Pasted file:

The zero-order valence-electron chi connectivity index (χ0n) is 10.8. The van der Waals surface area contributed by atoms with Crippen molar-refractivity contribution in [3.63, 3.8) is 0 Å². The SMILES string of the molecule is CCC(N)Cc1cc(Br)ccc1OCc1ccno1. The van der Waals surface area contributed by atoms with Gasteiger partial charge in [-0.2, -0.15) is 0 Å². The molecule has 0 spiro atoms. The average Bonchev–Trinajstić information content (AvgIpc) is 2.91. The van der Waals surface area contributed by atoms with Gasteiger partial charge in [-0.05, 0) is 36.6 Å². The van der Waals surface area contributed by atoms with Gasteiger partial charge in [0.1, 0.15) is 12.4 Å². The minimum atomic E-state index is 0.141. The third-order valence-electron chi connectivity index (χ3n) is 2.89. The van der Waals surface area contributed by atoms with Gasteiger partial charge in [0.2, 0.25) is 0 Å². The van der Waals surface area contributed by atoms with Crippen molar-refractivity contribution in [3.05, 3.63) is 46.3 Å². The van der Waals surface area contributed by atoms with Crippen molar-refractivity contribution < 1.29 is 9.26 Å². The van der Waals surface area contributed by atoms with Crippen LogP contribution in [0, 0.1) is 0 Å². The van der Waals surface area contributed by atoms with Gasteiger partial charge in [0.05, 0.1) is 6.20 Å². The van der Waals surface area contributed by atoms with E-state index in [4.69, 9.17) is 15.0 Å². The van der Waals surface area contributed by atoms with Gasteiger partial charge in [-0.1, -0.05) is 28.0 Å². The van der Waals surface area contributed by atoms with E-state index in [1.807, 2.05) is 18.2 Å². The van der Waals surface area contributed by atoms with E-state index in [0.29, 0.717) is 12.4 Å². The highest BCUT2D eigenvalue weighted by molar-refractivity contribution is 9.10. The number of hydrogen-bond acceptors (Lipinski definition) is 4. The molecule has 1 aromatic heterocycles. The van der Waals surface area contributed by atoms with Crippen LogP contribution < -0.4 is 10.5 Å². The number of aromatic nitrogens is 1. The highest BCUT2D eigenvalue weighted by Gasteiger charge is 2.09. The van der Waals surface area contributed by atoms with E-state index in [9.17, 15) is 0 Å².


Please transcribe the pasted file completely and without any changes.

The zero-order valence-electron chi connectivity index (χ0n) is 10.8. The van der Waals surface area contributed by atoms with Crippen molar-refractivity contribution in [3.63, 3.8) is 0 Å². The SMILES string of the molecule is CCC(N)Cc1cc(Br)ccc1OCc1ccno1. The van der Waals surface area contributed by atoms with Gasteiger partial charge in [-0.2, -0.15) is 0 Å². The molecule has 0 spiro atoms. The average Bonchev–Trinajstić information content (AvgIpc) is 2.91. The van der Waals surface area contributed by atoms with Gasteiger partial charge in [-0.05, 0) is 36.6 Å². The van der Waals surface area contributed by atoms with Gasteiger partial charge in [0.1, 0.15) is 12.4 Å². The minimum atomic E-state index is 0.141. The third-order valence-electron chi connectivity index (χ3n) is 2.89. The van der Waals surface area contributed by atoms with Gasteiger partial charge in [0.2, 0.25) is 0 Å². The van der Waals surface area contributed by atoms with Crippen molar-refractivity contribution in [3.05, 3.63) is 46.3 Å². The van der Waals surface area contributed by atoms with Crippen molar-refractivity contribution < 1.29 is 9.26 Å². The van der Waals surface area contributed by atoms with Crippen LogP contribution in [0, 0.1) is 0 Å². The van der Waals surface area contributed by atoms with Gasteiger partial charge in [0.05, 0.1) is 6.20 Å². The van der Waals surface area contributed by atoms with E-state index in [4.69, 9.17) is 15.0 Å². The van der Waals surface area contributed by atoms with Gasteiger partial charge in [-0.1, -0.05) is 28.0 Å². The van der Waals surface area contributed by atoms with E-state index in [1.807, 2.05) is 18.2 Å². The van der Waals surface area contributed by atoms with E-state index in [0.29, 0.717) is 12.4 Å². The highest BCUT2D eigenvalue weighted by molar-refractivity contribution is 9.10. The number of hydrogen-bond acceptors (Lipinski definition) is 4. The molecule has 1 aromatic heterocycles. The van der Waals surface area contributed by atoms with Crippen LogP contribution < -0.4 is 10.5 Å². The number of aromatic nitrogens is 1. The highest BCUT2D eigenvalue weighted by Gasteiger charge is 2.09. The van der Waals surface area contributed by atoms with E-state index in [9.17, 15) is 0 Å².